January 2, 1975
All Merseyside football fans, irrespective of their club loyalties, will applaud the award of the M.B.E. to Ian Callaghan, master footballer, model professional, modest sportsman and most likeable of characters,
What a year 1974 was for the Anfield maestro. It started when he was voted, overwhelmingly, the Echo Sports Personality of the Year and has carried on in similar vein, with recognition of his talents from many different organisations.
At the end of last season, before collecting his second F.A. Cup winners’ medal, he became the Footballer of the Year – the first local player to receive this highest nomination in the game. At the same time, he won other wards from national newspapers and now comes this national recognition in the New Year’s Honours List.
It is fitting that his M.B.E. came in the same year as the O.B.E. to Bill Shankly, the man under whose skilled guidance he developed from an uncertain football – a part-timer undecided whether to make the game his career – to the position he holds today as one of the greatest Liverpool players of all time.
Callaghan has shattered all appearance records for Liverpool. He is now on the way towards his 700th first team appearance, with more than 500 in the League. Along the way, he has won a World Cup medal, two England caps, four Under-23 caps, three League Championship medals, two F.A. Cup winners’ medals, a U.E.F.A. Cup winners’ medal … and a million friends.
But behind the statistics and the trophies is the vastly more important picture of the man himself. I described him as a model professional. He is, in fact, a model for anyone in his approach to life on and off the field.
His greatest asset is his sportsmanship. In his 16 years of professional football, with all the tensions and pressure that entails, he has never been cautioned, never been sent off, never been a moment’s trouble to anyone.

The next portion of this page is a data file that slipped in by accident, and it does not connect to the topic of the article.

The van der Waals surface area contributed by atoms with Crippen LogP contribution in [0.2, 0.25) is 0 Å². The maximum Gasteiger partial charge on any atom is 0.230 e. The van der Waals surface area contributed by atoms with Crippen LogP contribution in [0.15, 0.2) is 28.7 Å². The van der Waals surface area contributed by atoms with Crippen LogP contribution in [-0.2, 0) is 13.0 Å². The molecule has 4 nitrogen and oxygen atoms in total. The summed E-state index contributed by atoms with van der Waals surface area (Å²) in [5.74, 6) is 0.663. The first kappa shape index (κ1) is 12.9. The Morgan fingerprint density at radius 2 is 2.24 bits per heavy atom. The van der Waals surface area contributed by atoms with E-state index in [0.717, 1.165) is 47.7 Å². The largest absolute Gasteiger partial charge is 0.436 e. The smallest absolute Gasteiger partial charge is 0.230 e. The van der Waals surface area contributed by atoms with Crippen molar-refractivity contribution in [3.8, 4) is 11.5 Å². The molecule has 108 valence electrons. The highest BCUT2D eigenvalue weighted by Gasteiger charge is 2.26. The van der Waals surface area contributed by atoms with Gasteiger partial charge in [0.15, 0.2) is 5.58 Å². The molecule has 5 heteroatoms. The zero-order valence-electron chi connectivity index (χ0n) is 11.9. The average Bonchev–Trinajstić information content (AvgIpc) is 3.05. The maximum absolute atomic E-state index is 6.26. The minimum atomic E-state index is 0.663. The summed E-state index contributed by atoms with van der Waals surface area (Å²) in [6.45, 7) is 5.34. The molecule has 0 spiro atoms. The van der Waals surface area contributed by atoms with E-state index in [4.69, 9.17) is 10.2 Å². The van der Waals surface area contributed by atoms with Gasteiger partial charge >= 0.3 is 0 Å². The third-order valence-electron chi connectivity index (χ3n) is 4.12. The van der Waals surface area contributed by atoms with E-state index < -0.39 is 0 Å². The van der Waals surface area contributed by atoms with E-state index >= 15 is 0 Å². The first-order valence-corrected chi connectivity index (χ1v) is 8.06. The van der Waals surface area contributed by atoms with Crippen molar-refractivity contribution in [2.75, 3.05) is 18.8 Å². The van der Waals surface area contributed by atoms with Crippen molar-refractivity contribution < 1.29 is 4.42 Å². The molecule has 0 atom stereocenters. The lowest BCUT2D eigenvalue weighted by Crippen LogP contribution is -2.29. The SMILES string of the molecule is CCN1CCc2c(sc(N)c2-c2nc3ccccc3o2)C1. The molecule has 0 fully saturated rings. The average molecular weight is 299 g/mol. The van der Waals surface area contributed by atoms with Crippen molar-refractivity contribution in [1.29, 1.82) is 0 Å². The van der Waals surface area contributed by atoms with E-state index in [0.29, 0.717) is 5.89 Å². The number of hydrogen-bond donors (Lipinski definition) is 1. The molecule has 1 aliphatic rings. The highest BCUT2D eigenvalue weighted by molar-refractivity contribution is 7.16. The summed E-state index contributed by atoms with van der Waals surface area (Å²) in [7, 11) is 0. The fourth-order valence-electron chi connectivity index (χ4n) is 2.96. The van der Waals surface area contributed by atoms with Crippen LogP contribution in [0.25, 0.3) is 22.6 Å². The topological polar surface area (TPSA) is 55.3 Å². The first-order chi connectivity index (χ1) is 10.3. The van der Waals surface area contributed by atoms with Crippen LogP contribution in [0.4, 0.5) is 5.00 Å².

He began as an orthodox outside-right, switched in mid-career to a midfield role, and has been a major figure in Liverpool’s great successes over the past dozen years.
He is playing as well as ever – and the team don’t play as well on the rare occasions he is below his own very high standards. He is an object lesson to younger men, a source of amusement to older folk, that he can retain his enthusiasm, his fitness and his skill.
He is a credit to himself, his club and his native city of Liverpool. The M.B.E. award, rare for a man still playing, could not have been awarded to a more deserving sportsman.
Liverpool manager Bob Paisley, who has known Callaghan since he joined the playing staff straight from school, summed up the club’s feelings for their great servant: “I cannot say enough in praise of Ian; I cannot speak too highly of him.
“He is a credit to the game in every sense. Despite his success, there is no side to him. He’ll talk to anyone, be pleasant and friendly to everyone.
“He emphasizes the phrase ‘it’s nice to be important, but it’s important to be nice.
“He plays to-day with the enthusiasm of the 15-years-old I first saw come into the Liverpool staff. If all players were like him, there would be no need for managers or coaches – or referees for that matter.
“People who watch him play can see his work, his efforts and his enthusiasm for the game and for Liverpool. He is just the same in training – a model in everything he does.
“The young apprentices can learn his approach. The older players can as well.
“He never complains. He just gets on with training and keeps himself 100 per cent. fit. He proves that on the field.
“His only critics are those who say that he has not scored many goals in his years with the club. In all those games, he has scored around 60 goals, but the figure is misleading.
“I always tell those critics that they should add the 60-odd goals. Chris Lawler scored to Ian’s total. Without Ian filling in behind him when Chris moved up to score, those goals would not have been scored.
“They dove-tailed perfectly – it takes two men to score the goals Chris did as full-back.”
(Source: Liverpool Echo: January 2, 1975)